TV Review: Hatfields & McCoys (2012)
Thunder & Lightening
Civil War, 1863. Devil Anse Hatfield is about to make his escape into the night, away from the fighting, away from the bloodshed, back to his wife and a more peaceful existence chopping lumber in the hills of West Virginia. Randall McCoy, a close friend and comrade of Hatfield's, awoken by the rustling of Hatfield's exit, confronts and tells him not to go or he will be a deserter and a coward. Hatfield pulls his gun and leaves anyway. And so the seeds are sown between the families that will, in a bitter twist of irony, see Hatfield with more blood on his hands, more bitter warfare than he ever saw fighting the 'blueback Yankees' in the war.
Hatfields & McCoys is based on the true story of the warring families that took place at the end of the nineteenth century. While the exact details of what initiated the feud in real life are a little sketchy, the miniseries pinpoints it back to the bloody battlefields of the civil war, and then to the murder of a Hatfield by a McCoy.
The series is only three episodes in length, but at over and hour and a half each, we're given plenty of time to get to know both families and some of the more influential members of each. Kevin Costner and Bill Paxton play the heads of each family and give performances which are near revelations into the calibre of each of their talents. I've always liked Costner's acting, though not always liked his films, and he keeps getting better every time I see him. Paxton on the other hand, I really disliked at first and couldn't understand why anyone would hire him. But after a string of strong performances won me over in films like Club Dread, Frailty and Big Love, I've changed my mind about him and his work in this series is the best stuff he's ever done.
The series is directed by Kevin Reynolds, who made the great Robin Hood: Prince of Thieves with Costner, and the embarrassing Waterworld with him as well. He does a great job here, taking obvious cues from the visual palate of Deadwood, creating a gritty atmosphere without an abundance of flash.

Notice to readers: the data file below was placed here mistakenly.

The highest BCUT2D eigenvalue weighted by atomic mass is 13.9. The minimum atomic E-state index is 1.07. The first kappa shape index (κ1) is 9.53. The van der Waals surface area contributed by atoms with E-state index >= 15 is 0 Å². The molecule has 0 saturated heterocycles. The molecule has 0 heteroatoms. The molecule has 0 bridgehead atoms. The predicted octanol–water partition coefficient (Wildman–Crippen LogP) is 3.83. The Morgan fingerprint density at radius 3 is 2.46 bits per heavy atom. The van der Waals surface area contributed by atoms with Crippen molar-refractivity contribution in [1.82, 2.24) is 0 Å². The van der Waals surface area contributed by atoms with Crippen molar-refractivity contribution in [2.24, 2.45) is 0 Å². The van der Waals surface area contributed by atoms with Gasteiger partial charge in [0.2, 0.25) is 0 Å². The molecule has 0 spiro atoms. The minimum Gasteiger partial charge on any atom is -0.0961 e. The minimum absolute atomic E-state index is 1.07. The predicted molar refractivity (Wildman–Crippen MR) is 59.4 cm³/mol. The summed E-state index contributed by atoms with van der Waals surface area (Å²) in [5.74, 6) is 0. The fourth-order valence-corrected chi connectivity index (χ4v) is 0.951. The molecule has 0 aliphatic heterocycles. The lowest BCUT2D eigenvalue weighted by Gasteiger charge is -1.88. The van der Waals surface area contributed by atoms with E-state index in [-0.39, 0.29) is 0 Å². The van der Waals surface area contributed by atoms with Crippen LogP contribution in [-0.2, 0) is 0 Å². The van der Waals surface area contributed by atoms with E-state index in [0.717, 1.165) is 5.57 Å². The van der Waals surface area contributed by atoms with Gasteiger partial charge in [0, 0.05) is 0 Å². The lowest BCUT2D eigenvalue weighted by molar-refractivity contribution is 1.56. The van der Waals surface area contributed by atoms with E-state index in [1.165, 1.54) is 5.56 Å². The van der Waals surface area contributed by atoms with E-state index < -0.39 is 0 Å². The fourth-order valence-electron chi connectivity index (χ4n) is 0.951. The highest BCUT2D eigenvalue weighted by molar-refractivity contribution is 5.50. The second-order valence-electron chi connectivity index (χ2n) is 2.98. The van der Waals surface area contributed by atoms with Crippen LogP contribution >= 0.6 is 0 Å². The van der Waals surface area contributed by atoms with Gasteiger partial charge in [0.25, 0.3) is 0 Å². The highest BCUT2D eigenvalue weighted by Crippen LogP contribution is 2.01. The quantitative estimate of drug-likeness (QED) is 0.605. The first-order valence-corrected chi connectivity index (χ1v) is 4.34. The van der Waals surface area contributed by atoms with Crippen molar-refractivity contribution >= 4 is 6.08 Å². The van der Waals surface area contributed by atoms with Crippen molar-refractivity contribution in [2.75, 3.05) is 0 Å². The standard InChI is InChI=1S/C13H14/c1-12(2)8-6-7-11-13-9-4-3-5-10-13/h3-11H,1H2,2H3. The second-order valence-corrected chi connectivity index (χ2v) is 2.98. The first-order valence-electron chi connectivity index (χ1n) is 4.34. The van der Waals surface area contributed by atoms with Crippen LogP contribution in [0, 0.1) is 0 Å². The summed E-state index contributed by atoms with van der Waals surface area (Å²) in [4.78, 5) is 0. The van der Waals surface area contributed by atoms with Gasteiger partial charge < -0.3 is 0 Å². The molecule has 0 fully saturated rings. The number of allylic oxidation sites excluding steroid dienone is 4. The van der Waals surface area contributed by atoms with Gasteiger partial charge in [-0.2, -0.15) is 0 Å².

The series starts off a little slow, the first episode taking time to establish the feud and the characters that will populate it. It soon picks up though and the entirety of the second and third episodes are relentless action and suspense as causalities big and small (literally and figuratively) start to pile up on both sides. This is where Paxton's true colours shine, as every family member lost, or toll taken on his family chips away at him bit by bit until there isn't much left of him but a shuddering, weathered, exhausted wreck, broken and blood thirsty for revenge.
This being a History Channel presentation, you won't find some of the trademarks of gritty HBO shows like constant swearing and sexuality/nudity throughout. The swearing here is kept to a minimum and the sex is implied. It does not, however, shy away from violence, much to its own reward. This was an intense, brutal war that claimed many lives in many ways and to tone down or shy away from that aspect would only hurt the intended effect.
At four and a half hours, Hatfields & McCoys could be taken in one massive gulp by those with an afternoon to spare, or in parts, it really doesn't matter. It's an HBO or AMC quality miniseries that, regardless of how accurate it stayed with the true story, makes for some damn fine viewing and is a further indication of the entertainment value and production excellence of story arc television these days. Excellence that more and more is beginning to surpass the best the big screen has to offer on any given year.